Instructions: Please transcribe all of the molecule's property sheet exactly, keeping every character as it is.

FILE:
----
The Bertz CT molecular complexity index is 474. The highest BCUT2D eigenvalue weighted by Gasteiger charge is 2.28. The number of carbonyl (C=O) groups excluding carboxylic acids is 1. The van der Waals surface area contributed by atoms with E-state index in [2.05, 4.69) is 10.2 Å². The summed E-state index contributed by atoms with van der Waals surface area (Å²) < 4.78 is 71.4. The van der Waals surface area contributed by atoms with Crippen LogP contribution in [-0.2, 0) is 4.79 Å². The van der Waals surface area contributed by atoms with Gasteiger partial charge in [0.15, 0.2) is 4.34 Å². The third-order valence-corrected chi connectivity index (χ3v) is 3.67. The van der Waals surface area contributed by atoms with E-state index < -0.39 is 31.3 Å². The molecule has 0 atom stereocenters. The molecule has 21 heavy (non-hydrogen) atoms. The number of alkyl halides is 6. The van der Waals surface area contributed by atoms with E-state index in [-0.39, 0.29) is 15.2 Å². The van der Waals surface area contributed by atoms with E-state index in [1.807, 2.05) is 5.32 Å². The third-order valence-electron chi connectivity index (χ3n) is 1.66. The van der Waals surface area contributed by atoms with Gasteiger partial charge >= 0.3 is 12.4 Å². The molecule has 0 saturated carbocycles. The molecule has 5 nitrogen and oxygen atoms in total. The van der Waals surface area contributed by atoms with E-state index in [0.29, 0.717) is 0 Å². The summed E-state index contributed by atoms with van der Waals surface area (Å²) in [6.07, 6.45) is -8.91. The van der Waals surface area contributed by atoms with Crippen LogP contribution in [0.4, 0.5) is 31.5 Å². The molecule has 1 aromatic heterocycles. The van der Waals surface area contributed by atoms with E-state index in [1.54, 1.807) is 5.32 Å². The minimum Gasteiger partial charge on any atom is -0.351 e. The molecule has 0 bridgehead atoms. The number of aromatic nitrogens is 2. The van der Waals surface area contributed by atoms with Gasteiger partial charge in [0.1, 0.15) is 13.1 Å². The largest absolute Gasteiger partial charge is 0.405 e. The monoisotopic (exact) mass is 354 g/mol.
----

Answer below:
The Bertz CT molecular complexity index is 474. The highest BCUT2D eigenvalue weighted by Gasteiger charge is 2.28. The number of carbonyl (C=O) groups excluding carboxylic acids is 1. The van der Waals surface area contributed by atoms with E-state index in [2.05, 4.69) is 10.2 Å². The summed E-state index contributed by atoms with van der Waals surface area (Å²) < 4.78 is 71.4. The van der Waals surface area contributed by atoms with Crippen LogP contribution in [-0.2, 0) is 4.79 Å². The van der Waals surface area contributed by atoms with Gasteiger partial charge in [0.15, 0.2) is 4.34 Å². The third-order valence-corrected chi connectivity index (χ3v) is 3.67. The van der Waals surface area contributed by atoms with E-state index < -0.39 is 31.3 Å². The molecule has 0 atom stereocenters. The molecule has 21 heavy (non-hydrogen) atoms. The number of alkyl halides is 6. The van der Waals surface area contributed by atoms with E-state index in [-0.39, 0.29) is 15.2 Å². The van der Waals surface area contributed by atoms with E-state index in [1.807, 2.05) is 5.32 Å². The third-order valence-electron chi connectivity index (χ3n) is 1.66. The van der Waals surface area contributed by atoms with Gasteiger partial charge >= 0.3 is 12.4 Å². The molecule has 0 saturated carbocycles. The molecule has 5 nitrogen and oxygen atoms in total. The van der Waals surface area contributed by atoms with E-state index in [0.29, 0.717) is 0 Å². The summed E-state index contributed by atoms with van der Waals surface area (Å²) in [6.07, 6.45) is -8.91. The van der Waals surface area contributed by atoms with Crippen LogP contribution in [0.4, 0.5) is 31.5 Å². The molecule has 1 aromatic heterocycles. The van der Waals surface area contributed by atoms with E-state index in [1.54, 1.807) is 5.32 Å². The minimum Gasteiger partial charge on any atom is -0.351 e. The molecule has 0 bridgehead atoms. The number of aromatic nitrogens is 2. The van der Waals surface area contributed by atoms with Gasteiger partial charge in [0.1, 0.15) is 13.1 Å². The largest absolute Gasteiger partial charge is 0.405 e. The monoisotopic (exact) mass is 354 g/mol.